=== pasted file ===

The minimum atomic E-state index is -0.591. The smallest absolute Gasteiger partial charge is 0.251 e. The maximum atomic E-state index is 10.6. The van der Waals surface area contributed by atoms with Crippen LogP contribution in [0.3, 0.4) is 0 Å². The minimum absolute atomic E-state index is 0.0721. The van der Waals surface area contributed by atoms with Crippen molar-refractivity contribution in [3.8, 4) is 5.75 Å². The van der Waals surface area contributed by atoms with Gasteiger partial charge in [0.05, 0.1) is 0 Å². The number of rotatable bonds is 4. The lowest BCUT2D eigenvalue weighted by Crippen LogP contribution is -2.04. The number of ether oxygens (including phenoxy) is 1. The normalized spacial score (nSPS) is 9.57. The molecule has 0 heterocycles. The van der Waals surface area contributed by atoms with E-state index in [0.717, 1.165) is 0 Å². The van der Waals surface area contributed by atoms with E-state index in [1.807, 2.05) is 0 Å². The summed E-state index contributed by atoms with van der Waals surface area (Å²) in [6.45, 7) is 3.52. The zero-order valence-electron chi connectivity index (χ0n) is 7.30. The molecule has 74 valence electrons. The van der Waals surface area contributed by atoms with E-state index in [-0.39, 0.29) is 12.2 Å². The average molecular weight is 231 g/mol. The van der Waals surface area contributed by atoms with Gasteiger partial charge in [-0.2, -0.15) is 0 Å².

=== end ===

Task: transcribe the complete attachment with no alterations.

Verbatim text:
The minimum atomic E-state index is -0.591. The smallest absolute Gasteiger partial charge is 0.251 e. The maximum atomic E-state index is 10.6. The van der Waals surface area contributed by atoms with Crippen LogP contribution in [0.3, 0.4) is 0 Å². The minimum absolute atomic E-state index is 0.0721. The van der Waals surface area contributed by atoms with Crippen molar-refractivity contribution in [3.8, 4) is 5.75 Å². The van der Waals surface area contributed by atoms with Gasteiger partial charge in [0.05, 0.1) is 0 Å². The number of rotatable bonds is 4. The lowest BCUT2D eigenvalue weighted by Crippen LogP contribution is -2.04. The number of ether oxygens (including phenoxy) is 1. The normalized spacial score (nSPS) is 9.57. The molecule has 0 heterocycles. The van der Waals surface area contributed by atoms with E-state index in [0.717, 1.165) is 0 Å². The van der Waals surface area contributed by atoms with E-state index in [1.807, 2.05) is 0 Å². The summed E-state index contributed by atoms with van der Waals surface area (Å²) in [6.45, 7) is 3.52. The zero-order valence-electron chi connectivity index (χ0n) is 7.30. The molecule has 74 valence electrons. The van der Waals surface area contributed by atoms with E-state index in [-0.39, 0.29) is 12.2 Å². The average molecular weight is 231 g/mol. The van der Waals surface area contributed by atoms with Gasteiger partial charge in [-0.2, -0.15) is 0 Å².